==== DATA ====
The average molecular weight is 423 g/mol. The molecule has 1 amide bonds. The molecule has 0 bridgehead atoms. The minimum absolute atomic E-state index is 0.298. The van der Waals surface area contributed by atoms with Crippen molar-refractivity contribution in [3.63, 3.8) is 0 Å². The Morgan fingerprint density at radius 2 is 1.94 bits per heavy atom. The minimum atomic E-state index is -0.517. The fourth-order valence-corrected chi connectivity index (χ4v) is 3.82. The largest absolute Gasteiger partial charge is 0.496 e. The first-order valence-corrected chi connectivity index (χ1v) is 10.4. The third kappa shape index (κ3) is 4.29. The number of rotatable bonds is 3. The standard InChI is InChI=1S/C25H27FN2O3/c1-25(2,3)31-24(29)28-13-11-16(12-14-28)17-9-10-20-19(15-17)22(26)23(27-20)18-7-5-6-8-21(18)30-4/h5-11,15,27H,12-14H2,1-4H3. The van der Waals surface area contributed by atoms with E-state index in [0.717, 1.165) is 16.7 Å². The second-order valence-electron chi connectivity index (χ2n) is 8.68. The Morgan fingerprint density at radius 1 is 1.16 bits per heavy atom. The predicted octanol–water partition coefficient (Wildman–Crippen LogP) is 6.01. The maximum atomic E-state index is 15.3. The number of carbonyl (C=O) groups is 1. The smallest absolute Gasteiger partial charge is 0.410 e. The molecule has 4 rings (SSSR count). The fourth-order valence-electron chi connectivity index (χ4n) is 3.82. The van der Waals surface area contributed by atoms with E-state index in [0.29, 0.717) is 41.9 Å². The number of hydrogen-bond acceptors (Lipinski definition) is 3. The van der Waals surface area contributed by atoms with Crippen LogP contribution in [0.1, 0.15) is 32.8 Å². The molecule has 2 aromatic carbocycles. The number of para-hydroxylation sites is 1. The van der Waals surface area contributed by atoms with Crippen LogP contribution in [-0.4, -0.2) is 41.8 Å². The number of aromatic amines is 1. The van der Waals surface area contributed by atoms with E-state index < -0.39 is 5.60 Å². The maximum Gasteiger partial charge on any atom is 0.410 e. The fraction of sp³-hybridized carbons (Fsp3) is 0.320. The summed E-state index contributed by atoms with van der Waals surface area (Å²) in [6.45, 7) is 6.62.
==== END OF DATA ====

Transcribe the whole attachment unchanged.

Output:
The average molecular weight is 423 g/mol. The molecule has 1 amide bonds. The molecule has 0 bridgehead atoms. The minimum absolute atomic E-state index is 0.298. The van der Waals surface area contributed by atoms with Crippen molar-refractivity contribution in [3.63, 3.8) is 0 Å². The Morgan fingerprint density at radius 2 is 1.94 bits per heavy atom. The minimum atomic E-state index is -0.517. The fourth-order valence-corrected chi connectivity index (χ4v) is 3.82. The largest absolute Gasteiger partial charge is 0.496 e. The first-order valence-corrected chi connectivity index (χ1v) is 10.4. The third kappa shape index (κ3) is 4.29. The number of rotatable bonds is 3. The standard InChI is InChI=1S/C25H27FN2O3/c1-25(2,3)31-24(29)28-13-11-16(12-14-28)17-9-10-20-19(15-17)22(26)23(27-20)18-7-5-6-8-21(18)30-4/h5-11,15,27H,12-14H2,1-4H3. The van der Waals surface area contributed by atoms with E-state index in [0.717, 1.165) is 16.7 Å². The second-order valence-electron chi connectivity index (χ2n) is 8.68. The Morgan fingerprint density at radius 1 is 1.16 bits per heavy atom. The predicted octanol–water partition coefficient (Wildman–Crippen LogP) is 6.01. The maximum atomic E-state index is 15.3. The number of carbonyl (C=O) groups is 1. The smallest absolute Gasteiger partial charge is 0.410 e. The molecule has 4 rings (SSSR count). The fourth-order valence-electron chi connectivity index (χ4n) is 3.82. The van der Waals surface area contributed by atoms with E-state index in [0.29, 0.717) is 41.9 Å². The number of hydrogen-bond acceptors (Lipinski definition) is 3. The van der Waals surface area contributed by atoms with Crippen LogP contribution in [0.1, 0.15) is 32.8 Å². The molecule has 2 aromatic carbocycles. The number of para-hydroxylation sites is 1. The van der Waals surface area contributed by atoms with Crippen LogP contribution in [-0.4, -0.2) is 41.8 Å². The number of aromatic amines is 1. The van der Waals surface area contributed by atoms with E-state index < -0.39 is 5.60 Å². The maximum Gasteiger partial charge on any atom is 0.410 e. The fraction of sp³-hybridized carbons (Fsp3) is 0.320. The summed E-state index contributed by atoms with van der Waals surface area (Å²) in [6.45, 7) is 6.62.